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Hernán Bechis, Paola Salio, and Juan José Ruiz

distribution, relation to diurnal and seasonal cycles, and associated synoptic conditions) have also been studied over different regions using different datasets and detection criteria. Usually, a conservative moisture variable is utilized to identify the dryline—either specific humidity or mixing ratio—although some works use near-surface dewpoint temperature. In addition, conditions over the temperature field are often included to eliminate surface fronts, and on occasions, a wind shift across the

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Adam C. Varble, Stephen W. Nesbitt, Paola Salio, Joseph C. Hardin, Nitin Bharadwaj, Paloma Borque, Paul J. DeMott, Zhe Feng, Thomas C. J. Hill, James N. Marquis, Alyssa Matthews, Fan Mei, Rusen Öktem, Vagner Castro, Lexie Goldberger, Alexis Hunzinger, Kevin R. Barry, Sonia M. Kreidenweis, Greg M. McFarquhar, Lynn A. McMurdie, Mikhail Pekour, Heath Powers, David M. Romps, Celeste Saulo, Beat Schmid, Jason M. Tomlinson, Susan C. van den Heever, Alla Zelenyuk, Zhixiao Zhang, and Edward J. Zipser

The U.S. Department of Energy (DOE) Atmospheric Radiation Measurements (ARM) Cloud, Aerosol, and Complex Terrain Interactions (CACTI) field campaign was recently completed over a 7-month period from October 2018 through April 2019 in the Sierras de Córdoba (SDC) range of central Argentina. A primary goal was to use the high frequency of orographically initiated convective clouds to comprehensively study the complex interactions between meteorology, aerosols, complex terrain, and convective

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Stephen W. Nesbitt, Paola V. Salio, Eldo Ávila, Phillip Bitzer, Lawrence Carey, V. Chandrasekar, Wiebke Deierling, Francina Dominguez, Maria Eugenia Dillon, C. Marcelo Garcia, David Gochis, Steven Goodman, Deanna A. Hence, Karen A. Kosiba, Matthew R. Kumjian, Timothy Lang, Lorena Medina Luna, James Marquis, Robert Marshall, Lynn A. McMurdie, Ernani de Lima Nascimento, Kristen L. Rasmussen, Rita Roberts, Angela K. Rowe, Juan José Ruiz, Eliah F.M.T. São Sabbas, A. Celeste Saulo, Russ S. Schumacher, Yanina Garcia Skabar, Luiz Augusto Toledo Machado, Robert J. Trapp, Adam C. Varble, James Wilson, Joshua Wurman, Edward J. Zipser, Ivan Arias, Hernán Bechis, and Maxwell A. Grover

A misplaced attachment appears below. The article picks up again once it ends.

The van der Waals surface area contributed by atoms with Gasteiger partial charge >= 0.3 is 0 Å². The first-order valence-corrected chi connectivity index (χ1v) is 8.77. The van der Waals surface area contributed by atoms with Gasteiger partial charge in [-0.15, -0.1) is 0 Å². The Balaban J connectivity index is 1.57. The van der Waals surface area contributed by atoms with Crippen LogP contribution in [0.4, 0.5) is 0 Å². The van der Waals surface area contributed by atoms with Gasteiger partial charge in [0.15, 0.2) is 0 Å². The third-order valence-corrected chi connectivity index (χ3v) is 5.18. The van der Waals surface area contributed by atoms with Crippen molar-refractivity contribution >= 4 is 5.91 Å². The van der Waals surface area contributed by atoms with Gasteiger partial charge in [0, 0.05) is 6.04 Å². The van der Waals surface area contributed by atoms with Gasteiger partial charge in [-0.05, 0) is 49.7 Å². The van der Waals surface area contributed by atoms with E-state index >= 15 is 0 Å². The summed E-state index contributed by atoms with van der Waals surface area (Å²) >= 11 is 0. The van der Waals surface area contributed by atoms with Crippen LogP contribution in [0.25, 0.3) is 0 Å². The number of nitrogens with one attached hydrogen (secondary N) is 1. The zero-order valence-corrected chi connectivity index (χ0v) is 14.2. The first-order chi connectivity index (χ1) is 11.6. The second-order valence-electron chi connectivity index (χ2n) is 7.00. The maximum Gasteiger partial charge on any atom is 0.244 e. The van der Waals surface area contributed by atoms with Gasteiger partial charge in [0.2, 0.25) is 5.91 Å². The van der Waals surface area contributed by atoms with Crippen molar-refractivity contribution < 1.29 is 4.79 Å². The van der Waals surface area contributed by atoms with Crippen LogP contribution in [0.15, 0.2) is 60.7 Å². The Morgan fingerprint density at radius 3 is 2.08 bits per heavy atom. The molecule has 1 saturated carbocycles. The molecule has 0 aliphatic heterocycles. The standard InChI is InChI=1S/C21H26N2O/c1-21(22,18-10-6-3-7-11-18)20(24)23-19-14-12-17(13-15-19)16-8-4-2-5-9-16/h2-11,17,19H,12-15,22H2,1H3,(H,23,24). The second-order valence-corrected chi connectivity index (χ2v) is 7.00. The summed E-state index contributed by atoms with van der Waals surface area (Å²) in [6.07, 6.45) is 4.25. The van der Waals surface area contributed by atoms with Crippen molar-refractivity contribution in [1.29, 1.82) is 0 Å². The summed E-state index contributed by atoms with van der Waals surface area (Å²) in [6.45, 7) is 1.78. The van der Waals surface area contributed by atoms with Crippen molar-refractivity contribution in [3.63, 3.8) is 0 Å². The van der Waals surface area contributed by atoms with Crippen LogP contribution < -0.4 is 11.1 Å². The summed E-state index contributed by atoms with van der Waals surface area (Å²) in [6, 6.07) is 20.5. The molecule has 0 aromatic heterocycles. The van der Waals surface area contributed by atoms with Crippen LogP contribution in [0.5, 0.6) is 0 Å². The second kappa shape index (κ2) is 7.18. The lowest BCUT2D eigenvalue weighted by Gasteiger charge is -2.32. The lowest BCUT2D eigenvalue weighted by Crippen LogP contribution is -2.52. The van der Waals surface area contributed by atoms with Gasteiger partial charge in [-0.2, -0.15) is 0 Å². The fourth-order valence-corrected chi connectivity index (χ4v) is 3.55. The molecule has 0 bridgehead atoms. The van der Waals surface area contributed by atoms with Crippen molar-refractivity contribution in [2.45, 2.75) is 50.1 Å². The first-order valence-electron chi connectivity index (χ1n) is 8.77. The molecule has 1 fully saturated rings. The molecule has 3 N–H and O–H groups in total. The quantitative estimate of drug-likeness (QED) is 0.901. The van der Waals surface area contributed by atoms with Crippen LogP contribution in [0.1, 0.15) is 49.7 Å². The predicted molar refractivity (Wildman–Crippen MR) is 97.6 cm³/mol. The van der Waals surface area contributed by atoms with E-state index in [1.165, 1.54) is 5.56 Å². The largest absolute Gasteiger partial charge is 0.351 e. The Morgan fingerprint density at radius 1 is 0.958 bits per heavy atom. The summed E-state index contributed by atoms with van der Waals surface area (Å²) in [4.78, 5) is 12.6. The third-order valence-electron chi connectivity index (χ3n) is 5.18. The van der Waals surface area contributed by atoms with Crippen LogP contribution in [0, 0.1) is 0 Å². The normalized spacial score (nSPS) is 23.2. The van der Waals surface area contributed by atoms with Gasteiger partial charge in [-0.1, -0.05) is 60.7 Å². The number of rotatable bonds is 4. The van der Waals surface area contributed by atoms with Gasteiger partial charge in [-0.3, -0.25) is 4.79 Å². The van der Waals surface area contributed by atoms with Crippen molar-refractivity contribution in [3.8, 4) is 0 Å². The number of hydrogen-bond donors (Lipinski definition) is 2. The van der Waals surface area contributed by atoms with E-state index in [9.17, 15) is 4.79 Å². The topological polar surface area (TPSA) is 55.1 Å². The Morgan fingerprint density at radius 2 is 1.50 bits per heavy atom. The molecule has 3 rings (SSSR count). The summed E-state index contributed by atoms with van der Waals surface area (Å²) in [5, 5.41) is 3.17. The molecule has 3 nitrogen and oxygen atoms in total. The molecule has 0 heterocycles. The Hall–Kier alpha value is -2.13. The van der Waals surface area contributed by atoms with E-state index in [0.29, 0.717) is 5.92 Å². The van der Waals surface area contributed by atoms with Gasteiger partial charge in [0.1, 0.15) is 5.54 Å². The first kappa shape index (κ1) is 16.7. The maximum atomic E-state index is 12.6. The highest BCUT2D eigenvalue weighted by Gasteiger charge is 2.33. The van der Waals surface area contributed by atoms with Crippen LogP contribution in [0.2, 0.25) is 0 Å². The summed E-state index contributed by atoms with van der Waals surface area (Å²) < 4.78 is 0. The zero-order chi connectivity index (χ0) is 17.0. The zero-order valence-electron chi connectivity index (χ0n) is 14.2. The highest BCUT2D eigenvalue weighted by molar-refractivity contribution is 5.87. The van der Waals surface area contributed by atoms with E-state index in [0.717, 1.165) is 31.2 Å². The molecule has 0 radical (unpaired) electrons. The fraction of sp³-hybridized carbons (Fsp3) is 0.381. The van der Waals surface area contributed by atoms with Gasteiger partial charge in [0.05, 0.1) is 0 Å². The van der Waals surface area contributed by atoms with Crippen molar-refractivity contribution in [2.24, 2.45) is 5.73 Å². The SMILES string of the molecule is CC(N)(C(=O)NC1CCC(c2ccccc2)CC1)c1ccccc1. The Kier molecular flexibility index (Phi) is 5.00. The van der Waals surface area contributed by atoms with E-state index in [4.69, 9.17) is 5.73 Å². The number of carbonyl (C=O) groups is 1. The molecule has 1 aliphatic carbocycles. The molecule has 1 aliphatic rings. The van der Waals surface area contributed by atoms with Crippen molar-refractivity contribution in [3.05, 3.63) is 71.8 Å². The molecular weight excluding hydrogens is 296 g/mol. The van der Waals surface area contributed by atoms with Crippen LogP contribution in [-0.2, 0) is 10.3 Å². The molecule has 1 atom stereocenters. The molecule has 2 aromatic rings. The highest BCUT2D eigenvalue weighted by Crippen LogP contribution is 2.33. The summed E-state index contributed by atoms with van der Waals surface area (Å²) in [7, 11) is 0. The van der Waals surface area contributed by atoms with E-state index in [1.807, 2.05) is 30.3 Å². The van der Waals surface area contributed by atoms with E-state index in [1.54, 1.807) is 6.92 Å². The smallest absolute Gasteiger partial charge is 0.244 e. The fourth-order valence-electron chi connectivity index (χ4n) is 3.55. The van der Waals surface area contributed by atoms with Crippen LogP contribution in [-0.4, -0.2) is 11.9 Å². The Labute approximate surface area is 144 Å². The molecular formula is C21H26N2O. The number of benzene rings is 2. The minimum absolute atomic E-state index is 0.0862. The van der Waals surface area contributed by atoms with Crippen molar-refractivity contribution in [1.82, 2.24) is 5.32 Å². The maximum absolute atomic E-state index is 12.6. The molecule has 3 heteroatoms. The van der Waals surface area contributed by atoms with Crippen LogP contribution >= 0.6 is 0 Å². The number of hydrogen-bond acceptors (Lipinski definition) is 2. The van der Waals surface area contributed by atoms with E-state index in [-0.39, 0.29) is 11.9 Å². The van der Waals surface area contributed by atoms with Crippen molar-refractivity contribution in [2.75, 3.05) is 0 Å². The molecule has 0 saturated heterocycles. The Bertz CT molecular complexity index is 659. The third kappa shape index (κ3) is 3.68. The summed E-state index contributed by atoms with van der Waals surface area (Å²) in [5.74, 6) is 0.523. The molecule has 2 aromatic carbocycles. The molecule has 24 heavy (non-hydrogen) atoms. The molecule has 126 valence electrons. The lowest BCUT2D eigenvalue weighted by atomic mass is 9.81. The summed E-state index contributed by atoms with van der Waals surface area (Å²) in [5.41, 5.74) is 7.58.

cataloged during RELAMPAGO included sites contributed by agricultural, livestock, and water agencies as well as the private sector in Argentina, southern Brazil, and Uruguay. During the RELAMPAGO operations, fixed and mobile platforms were used to collect observations of the thermodynamic and kinematic environment, storm structures, lightning, precipitation, and land surface states and fluxes. Some of these observations were continuous, while others targeted phenomena during the campaign based on

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James N. Marquis, Adam C. Varble, Paul Robinson, T. Connor Nelson, and Katja Friedrich

( Morrison 2017 ); thus, initial updraft width could be one factor governing CI. Numerical representation of updraft size and vertical mass flux is sensitive to the model grid resolution (e.g., Bryan et al. 2003 ; Varble et al. 2014 ; Varble et al. 2020 ; Hirt et al. 2020 ), as well as other physical parameterizations, limiting what can be ascertained about updraft-environment interactions using convection-allowing mesoscale models. A more complete understanding of CI requires synchronized